May 1, 2020 • 39M

A Conversation with Abra Berens

Talking to the author of 'Ruffage' about being a chef-farmer.

Alicia Kennedy
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Abra Berens, chef at Granor Farm in Three Oaks, Michigan, wrote a definitive vegetable cookbook, Ruffage: A Practical Guide to Vegetables, that came out last year. We sat down to have a chat in New York upon its release, and while I took some quotes from it to use in my coverage for Nylon, I never put it out, as I’d intended, as an episode of my podcast, “Meatless.” We covered a lot of ground in that conversation, from her upbringing that mixed food and medicine, what farming taught her about the labor that goes into even the most ubiquitous vegetables, and the importance of broad access to fresh ingredients.

In these Friday paid-subscriber posts, “Meatless” is back, and I’ll be featuring my favorite people in food and beyond in chats about their lives and the food issues of the day.

Below, a few questions I asked Berens in order to get an update on her life since the book came out and we had our talk. Then, a rough transcript of the audio in case you’d prefer to read rather than listen. Either way, I hope you enjoy.

How has life changed for you, if at all, since the book came out last year?
Setting aside the current global pandemic for a second—now that the whirlwind of touring on the book has slowed, day-to-day life isn’t that much different, which I’m grateful for. I was privileged to get to travel for the few months around the release of the book.There were big life events (meeting food and writing mentors, talking to larger groups of people than ever before, being on TV for the first time etc) almost every day, and so it was a real practice to absorb it all the way I would if there was one of those events a year.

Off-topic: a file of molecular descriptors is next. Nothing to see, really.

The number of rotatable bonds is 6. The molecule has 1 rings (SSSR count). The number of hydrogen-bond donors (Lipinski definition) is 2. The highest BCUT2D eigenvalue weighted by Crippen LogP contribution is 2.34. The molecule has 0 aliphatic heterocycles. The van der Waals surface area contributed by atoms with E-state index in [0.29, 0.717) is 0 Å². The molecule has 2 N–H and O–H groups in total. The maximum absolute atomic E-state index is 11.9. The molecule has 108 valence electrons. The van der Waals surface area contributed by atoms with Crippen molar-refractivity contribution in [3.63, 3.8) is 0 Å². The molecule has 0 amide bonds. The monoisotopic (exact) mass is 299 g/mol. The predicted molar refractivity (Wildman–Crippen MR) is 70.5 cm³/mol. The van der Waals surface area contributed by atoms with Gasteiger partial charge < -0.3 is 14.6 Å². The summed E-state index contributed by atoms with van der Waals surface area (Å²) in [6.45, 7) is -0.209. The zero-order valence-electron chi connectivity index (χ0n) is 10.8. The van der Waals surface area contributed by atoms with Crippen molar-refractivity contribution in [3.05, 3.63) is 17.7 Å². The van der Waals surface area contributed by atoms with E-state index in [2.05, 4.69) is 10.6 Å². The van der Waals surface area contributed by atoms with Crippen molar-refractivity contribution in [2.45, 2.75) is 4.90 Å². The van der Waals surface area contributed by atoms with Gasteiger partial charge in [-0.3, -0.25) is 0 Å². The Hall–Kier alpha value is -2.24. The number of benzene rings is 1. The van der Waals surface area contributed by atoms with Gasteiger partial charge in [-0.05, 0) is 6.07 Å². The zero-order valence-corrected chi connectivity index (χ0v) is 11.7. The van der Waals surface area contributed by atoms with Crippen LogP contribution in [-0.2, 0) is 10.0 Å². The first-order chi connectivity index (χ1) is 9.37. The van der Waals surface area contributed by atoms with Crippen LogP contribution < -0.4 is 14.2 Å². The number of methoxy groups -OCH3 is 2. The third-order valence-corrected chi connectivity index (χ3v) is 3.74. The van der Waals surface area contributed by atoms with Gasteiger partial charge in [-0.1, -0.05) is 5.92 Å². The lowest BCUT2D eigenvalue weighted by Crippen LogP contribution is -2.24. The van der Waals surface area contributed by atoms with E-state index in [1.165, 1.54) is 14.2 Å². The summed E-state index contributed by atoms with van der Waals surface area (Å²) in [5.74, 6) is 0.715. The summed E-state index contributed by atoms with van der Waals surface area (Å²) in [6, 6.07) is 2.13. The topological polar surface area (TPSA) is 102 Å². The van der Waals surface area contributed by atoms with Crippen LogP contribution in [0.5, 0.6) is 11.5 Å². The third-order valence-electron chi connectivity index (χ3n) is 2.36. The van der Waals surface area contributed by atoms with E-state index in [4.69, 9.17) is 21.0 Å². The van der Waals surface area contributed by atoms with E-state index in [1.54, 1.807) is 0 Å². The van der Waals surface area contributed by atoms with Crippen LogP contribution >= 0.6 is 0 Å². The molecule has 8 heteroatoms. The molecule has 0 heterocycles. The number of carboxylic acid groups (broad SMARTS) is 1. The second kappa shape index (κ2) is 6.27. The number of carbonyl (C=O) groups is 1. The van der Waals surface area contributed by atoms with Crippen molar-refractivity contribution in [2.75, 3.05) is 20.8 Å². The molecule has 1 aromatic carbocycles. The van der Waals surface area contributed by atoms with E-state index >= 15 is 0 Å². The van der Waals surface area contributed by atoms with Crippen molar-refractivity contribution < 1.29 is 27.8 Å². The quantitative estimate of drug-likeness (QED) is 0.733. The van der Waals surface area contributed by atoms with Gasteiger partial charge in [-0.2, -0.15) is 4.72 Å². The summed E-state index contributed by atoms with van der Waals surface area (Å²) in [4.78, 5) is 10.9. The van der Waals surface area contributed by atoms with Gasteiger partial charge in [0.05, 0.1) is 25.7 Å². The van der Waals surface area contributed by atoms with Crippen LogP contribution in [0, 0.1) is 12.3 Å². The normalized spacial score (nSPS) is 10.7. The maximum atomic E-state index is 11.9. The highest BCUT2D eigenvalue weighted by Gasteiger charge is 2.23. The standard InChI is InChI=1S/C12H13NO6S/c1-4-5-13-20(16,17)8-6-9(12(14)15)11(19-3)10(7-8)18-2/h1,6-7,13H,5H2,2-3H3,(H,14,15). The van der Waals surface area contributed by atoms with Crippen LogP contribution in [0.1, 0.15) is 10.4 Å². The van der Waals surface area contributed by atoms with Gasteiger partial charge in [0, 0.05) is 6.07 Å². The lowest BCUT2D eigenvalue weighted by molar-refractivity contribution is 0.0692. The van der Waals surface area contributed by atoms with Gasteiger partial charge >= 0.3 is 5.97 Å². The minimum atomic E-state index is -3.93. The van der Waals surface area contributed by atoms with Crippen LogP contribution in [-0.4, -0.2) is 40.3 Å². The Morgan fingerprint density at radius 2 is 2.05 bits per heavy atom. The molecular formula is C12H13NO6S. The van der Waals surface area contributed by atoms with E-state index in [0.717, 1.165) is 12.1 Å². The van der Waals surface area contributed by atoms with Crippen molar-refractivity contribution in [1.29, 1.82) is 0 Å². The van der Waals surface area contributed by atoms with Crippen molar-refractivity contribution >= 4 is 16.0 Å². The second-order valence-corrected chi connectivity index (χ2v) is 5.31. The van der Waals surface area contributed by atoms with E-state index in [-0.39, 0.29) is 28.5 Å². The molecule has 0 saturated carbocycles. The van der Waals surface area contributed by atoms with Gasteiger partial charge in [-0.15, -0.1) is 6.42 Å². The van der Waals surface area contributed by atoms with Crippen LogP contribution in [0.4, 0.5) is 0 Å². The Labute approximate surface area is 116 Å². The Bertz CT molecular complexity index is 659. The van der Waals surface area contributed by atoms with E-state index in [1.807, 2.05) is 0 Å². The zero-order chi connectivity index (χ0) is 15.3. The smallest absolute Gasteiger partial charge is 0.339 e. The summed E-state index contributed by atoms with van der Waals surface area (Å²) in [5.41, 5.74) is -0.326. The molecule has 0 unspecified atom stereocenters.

Now I hold those experiences and then get up and walk the dog etc. Plus, the dinners at Granor Farm didn’t change, which is wonderful. I went from being in a new city every few days to being anchored in my work kitchen, cooking from the farm, for the 24 person at a time meals we host. That juxtaposition is really wonderful. Plus, it still feels like an honor when someone who isn’t related to me buys Ruffage and cooks from it!

"Who cares about this book—the world is on fire!" is something you said at this time last year, and we're in quite a different condition now. What do you see as the role of cooking right now?
Sheesh, if we had only known when we were talking last spring! In a weird way, Ruffage feels less frivolous to me now. Maybe frivolous isn’t the right word, but last spring it felt a bit like I was just another writer hocking a recipe. I always knew that Ruffage was more than just a collection of recipes, that it is a resource on how to select, store, and use ingredients. I wanted it to be something that would give readers permission to change out the type of cheese or whatever in a recipe to make it their own. Maybe I wasn’t sure that that actually mattered or if anyone would care. 

Now it feels like it really does. I’ve had a number of readers email me and say that they liked Ruffage before but now they really are using it. That has been heart-warming and makes me feel like it was worth the effort and worth their money that they spent on it. This cookbook still doesn’t solve the massive inequities in our society, but I still believe that every story/problem has a food angle and so caring about food means that we might shift the needle on some of the larger issues in our world. Might. Hope. We’ll see. 

How have you, personally, been cooking and shopping for groceries while in isolation?
Instead of resolutions, I always do the year of something. Something to focus on or a habit to try to build. 2020 is the Year of the Pantry—to use up the things that have been on my shelves for over a year. I never expected a global catastrophe to aid me in my personal goals! All of this is to say that we haven’t gone to the store much except for fresh produce because I have a lot of dried staples as well as odds and ends into the freezer. It has been weirdly fun to have added purpose around finding a home for the random ball of dough or the pint of cooked lentils in the freezer. Let alone the things in the pantry. I’ve had a jar of teff flour on the shelf for over 3 years. I finally made a successful batch of injera and that felt very satisfying!